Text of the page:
History and importance of art within the community outlined

Margaret Hardy - outlines the importance of art and culture within the community at GWA public meeting

Ms Margaret Hardy, a long-term patron of, and activist for, the arts community on the Central Coast, outlined the history and importance of art within the local community at a public meeting on Wednesday, October 19.

“It has been the community who has pushed and worked for venues,” she said outlining the longterm campaigns behind the creation of the Central Coast Conservatorium, the Laycock Street Theatre and the Regional Gallery at Caroline Bay. Ms Hardy told the audience why it was important to have good facilities on a good site with architecture that meets society needs and fits with the environment and zoning. She said she believed the former Gosford Public School site ticked all the boxes including appropriate zoning.

“For music you need space with good acoustics, suited to all sorts of music and accessible to all local and visiting musical groups. “Some people advise we need 1,000 seats plus a 500 seat space, but also needed are green rooms, dressing rooms, a good, large foyer space, meeting rooms and possible space for storage, bus drop offs and access to parking,” she said. “Architecture is a wonderful art form in its own right and has the ability to encourage people to visit from far and wide to access good music, with space inside and outside for families to enjoy.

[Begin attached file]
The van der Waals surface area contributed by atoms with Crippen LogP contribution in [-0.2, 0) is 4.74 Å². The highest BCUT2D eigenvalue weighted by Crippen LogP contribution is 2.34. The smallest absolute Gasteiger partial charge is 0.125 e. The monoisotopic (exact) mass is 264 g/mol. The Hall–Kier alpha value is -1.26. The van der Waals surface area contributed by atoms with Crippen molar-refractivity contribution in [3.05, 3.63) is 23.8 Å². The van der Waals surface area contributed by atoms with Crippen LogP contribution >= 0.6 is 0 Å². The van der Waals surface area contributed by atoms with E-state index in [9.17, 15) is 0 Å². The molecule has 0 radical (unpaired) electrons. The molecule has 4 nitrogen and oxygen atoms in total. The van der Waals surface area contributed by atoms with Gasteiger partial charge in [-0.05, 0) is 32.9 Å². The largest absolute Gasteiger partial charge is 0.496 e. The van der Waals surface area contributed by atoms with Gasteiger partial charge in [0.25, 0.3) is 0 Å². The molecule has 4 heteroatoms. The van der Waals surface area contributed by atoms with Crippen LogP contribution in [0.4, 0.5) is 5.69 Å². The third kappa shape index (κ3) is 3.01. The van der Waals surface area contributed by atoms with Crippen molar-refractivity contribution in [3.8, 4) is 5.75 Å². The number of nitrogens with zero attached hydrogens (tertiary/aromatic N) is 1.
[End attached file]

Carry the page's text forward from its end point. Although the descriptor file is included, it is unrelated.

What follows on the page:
“It has been proved at Caroline Bay where the Regional Art Gallery and Edogowa Garden welcomes people from many parts of Sydney who tell you it is their favourite gallery and garden. “They enjoy the open space provided by the garden and parklands and use the café as a meeting place. “The children’s playground is a credit to council’s playground committee as it always has kids and parents enjoying this space. “It is well designed and a pleasure for all. “This precinct enables you to leave the mad world for a short time to enjoy peace and beauty in a relaxed community environment. “Since the gallery was built, the East Gosford shopping centre has improved, with good shops and good coffee. “The arts have been used all over the world for promotion of tourism and to encourage business planners to bring cities and towns alive.